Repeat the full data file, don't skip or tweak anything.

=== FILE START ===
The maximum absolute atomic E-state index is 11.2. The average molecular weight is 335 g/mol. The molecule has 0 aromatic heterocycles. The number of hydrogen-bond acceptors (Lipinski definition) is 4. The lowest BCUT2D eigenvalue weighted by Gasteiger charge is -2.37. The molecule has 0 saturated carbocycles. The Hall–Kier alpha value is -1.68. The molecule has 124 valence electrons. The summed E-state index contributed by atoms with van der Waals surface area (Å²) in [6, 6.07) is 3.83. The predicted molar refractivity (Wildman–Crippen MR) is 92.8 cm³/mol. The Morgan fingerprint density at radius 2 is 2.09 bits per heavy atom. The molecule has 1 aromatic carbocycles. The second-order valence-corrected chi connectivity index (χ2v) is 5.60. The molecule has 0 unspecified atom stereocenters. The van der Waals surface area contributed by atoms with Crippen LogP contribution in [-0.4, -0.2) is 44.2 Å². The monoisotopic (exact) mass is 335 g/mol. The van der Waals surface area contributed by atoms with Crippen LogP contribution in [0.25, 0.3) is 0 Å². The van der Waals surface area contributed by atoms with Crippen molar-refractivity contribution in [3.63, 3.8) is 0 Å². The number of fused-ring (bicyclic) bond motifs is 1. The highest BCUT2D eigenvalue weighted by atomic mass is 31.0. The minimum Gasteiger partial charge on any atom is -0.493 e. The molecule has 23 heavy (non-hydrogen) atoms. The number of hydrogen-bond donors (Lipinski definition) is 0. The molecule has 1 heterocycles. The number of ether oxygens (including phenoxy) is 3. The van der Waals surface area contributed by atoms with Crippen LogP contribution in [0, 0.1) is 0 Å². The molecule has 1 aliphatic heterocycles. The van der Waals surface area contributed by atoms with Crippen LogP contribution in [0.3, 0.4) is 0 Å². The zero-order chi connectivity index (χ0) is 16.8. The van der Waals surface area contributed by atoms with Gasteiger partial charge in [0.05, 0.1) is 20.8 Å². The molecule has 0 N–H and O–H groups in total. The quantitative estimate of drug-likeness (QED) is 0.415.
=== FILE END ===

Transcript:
The maximum absolute atomic E-state index is 11.2. The average molecular weight is 335 g/mol. The molecule has 0 aromatic heterocycles. The number of hydrogen-bond acceptors (Lipinski definition) is 4. The lowest BCUT2D eigenvalue weighted by Gasteiger charge is -2.37. The molecule has 0 saturated carbocycles. The Hall–Kier alpha value is -1.68. The molecule has 124 valence electrons. The summed E-state index contributed by atoms with van der Waals surface area (Å²) in [6, 6.07) is 3.83. The predicted molar refractivity (Wildman–Crippen MR) is 92.8 cm³/mol. The Morgan fingerprint density at radius 2 is 2.09 bits per heavy atom. The molecule has 1 aromatic carbocycles. The second-order valence-corrected chi connectivity index (χ2v) is 5.60. The molecule has 0 unspecified atom stereocenters. The van der Waals surface area contributed by atoms with Crippen LogP contribution in [-0.4, -0.2) is 44.2 Å². The monoisotopic (exact) mass is 335 g/mol. The van der Waals surface area contributed by atoms with Crippen LogP contribution in [0.25, 0.3) is 0 Å². The van der Waals surface area contributed by atoms with Crippen molar-refractivity contribution in [3.63, 3.8) is 0 Å². The number of fused-ring (bicyclic) bond motifs is 1. The highest BCUT2D eigenvalue weighted by atomic mass is 31.0. The minimum Gasteiger partial charge on any atom is -0.493 e. The molecule has 23 heavy (non-hydrogen) atoms. The number of hydrogen-bond donors (Lipinski definition) is 0. The molecule has 1 heterocycles. The number of ether oxygens (including phenoxy) is 3. The van der Waals surface area contributed by atoms with Crippen LogP contribution in [0, 0.1) is 0 Å². The molecule has 1 aliphatic heterocycles. The van der Waals surface area contributed by atoms with Crippen LogP contribution in [0.3, 0.4) is 0 Å². The zero-order chi connectivity index (χ0) is 16.8. The van der Waals surface area contributed by atoms with Gasteiger partial charge in [0.05, 0.1) is 20.8 Å². The molecule has 0 N–H and O–H groups in total. The quantitative estimate of drug-likeness (QED) is 0.415.